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Health inequalities and Covid-19: How can we respond collaboratively?

Health inequalities and Covid-19: How can we respond collaboratively?

Transforming Healthcare Together 2020

January 2021

Dr Esther Oenga, Cecily Mwaniki | Utulivu


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In partnership with SEUK, IVAR hosted the Transforming Healthcare Together Virtual Conference on 17th and 18th November 2020. Panellists on the health inequalities and Covid-19 session, Dr Esther Oenga and Cecily Mwaniki from Utulivu, who co-ran the session with Sharmake Diriye from GOSAD (Golden Opportunity Skills and Development), reflect on how responding collaboratively can help us to address health inequalities among ethnically diverse and refugee communities.


‘Before Covid-19 it was bad, now it is worse’


Covid-19 has demonstrated the impact health inequalities has on individuals’ susceptibility to illness in real time. Health inequalities are not just about health, but the way that education, housing, poverty and opportunities interact to impact on an individuals’ health outcomes. Ethnically diverse and refugee communities have been affected disproportionately during the pandemic. Increased health inequalities and the Black Lives Matter movement highlighted a wide range of equality issues, often prompting difficult conversations and tensions.

From our experience of working with the communities and employing the Discover, Engage, Empower, and Collaborate model, here are four practical ways partnerships can adopt to engage with and respond better to health inequalities:


1. Changing the language


Changing the language is the first step for partnerships to consider when they aim to reduce health inequalities. While working in collaboration, partnerships must use terms like ‘less engaged communities’ and move away from terms such as ‘hard to reach’. ‘As the less people are ‘reached’, the more invisible they become.’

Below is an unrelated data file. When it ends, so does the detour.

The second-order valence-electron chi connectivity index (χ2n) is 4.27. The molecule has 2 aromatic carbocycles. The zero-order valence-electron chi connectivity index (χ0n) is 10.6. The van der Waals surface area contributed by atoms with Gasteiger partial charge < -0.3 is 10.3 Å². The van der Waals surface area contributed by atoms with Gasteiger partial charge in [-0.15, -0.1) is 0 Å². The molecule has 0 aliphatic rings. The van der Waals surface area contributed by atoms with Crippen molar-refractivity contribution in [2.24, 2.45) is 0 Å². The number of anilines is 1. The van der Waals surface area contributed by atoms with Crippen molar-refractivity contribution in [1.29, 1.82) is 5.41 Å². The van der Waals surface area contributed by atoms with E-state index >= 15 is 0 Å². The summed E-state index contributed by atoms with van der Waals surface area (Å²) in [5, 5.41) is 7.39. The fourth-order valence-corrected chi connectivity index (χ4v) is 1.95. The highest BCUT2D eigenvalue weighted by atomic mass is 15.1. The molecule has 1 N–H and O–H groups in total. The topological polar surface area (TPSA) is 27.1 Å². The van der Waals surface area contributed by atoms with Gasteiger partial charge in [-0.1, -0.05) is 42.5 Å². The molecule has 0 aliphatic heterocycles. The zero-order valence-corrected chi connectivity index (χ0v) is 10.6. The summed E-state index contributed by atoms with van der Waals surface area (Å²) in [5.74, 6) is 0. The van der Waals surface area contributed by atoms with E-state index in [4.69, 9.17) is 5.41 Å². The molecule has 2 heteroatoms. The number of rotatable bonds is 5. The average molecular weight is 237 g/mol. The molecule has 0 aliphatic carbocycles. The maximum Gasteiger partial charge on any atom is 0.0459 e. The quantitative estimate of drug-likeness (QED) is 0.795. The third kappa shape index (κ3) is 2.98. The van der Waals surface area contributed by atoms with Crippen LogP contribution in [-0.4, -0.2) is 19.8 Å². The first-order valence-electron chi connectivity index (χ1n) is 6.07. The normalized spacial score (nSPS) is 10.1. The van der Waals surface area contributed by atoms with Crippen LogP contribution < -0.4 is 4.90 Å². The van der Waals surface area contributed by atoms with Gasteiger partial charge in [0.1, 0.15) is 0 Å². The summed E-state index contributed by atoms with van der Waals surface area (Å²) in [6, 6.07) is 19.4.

We need to stop using the term ‘BAME’ as it tries to group different communities into a single group when challenges faced by each community are very different.

For example, the needs of a Punjabi community are different to those of a Syrian one, which is why it is important to differentiate and ask them for the solution, rather than assuming one solution will work for all.


2. Person-centred approaches


Taking person-centred approaches is the second step partnerships must consider. By adopting a person-centred approach, we appreciate the differences individuals have, we move away from grouping people or communities and can help work with them towards change.

The tick box approach is undermining. We feel used and demotivated when services ‘pop in’ and don’t take time to actually engage and understand our needs.

 

3. Use asset-based approaches


Use asset-based approaches to understand and appreciate specialist organisations like GOSAD and Utulivu, among many others. Involving us to represent the voice of specific communities is key.

Organisations and community groups, who have worked with the communities you are trying to reach for a long time, can support you to understand what helps people respond better.

Small steps like involving experts from within the community make a big difference.



4. Collaborative co-production



When co-production is done well i.e. the approach is collaborative, instead of top-down; there is sharing of power. You reach out to groups where they are and addresses health inequalities.


We’d like to end with some Dos and Don’ts:

A diagram which shows the dos and donts with engaging the community to address health inequalities.
Here at IVAR, we’re thankful to hear and share the insights of experts in their fields. From the Transforming Healthcare Together project, we have gathered case studies and produced resources on cross-partnership working in the health and care system. You can view our findings here: https://www.ivar.org.uk/transforming-together/learning-resources



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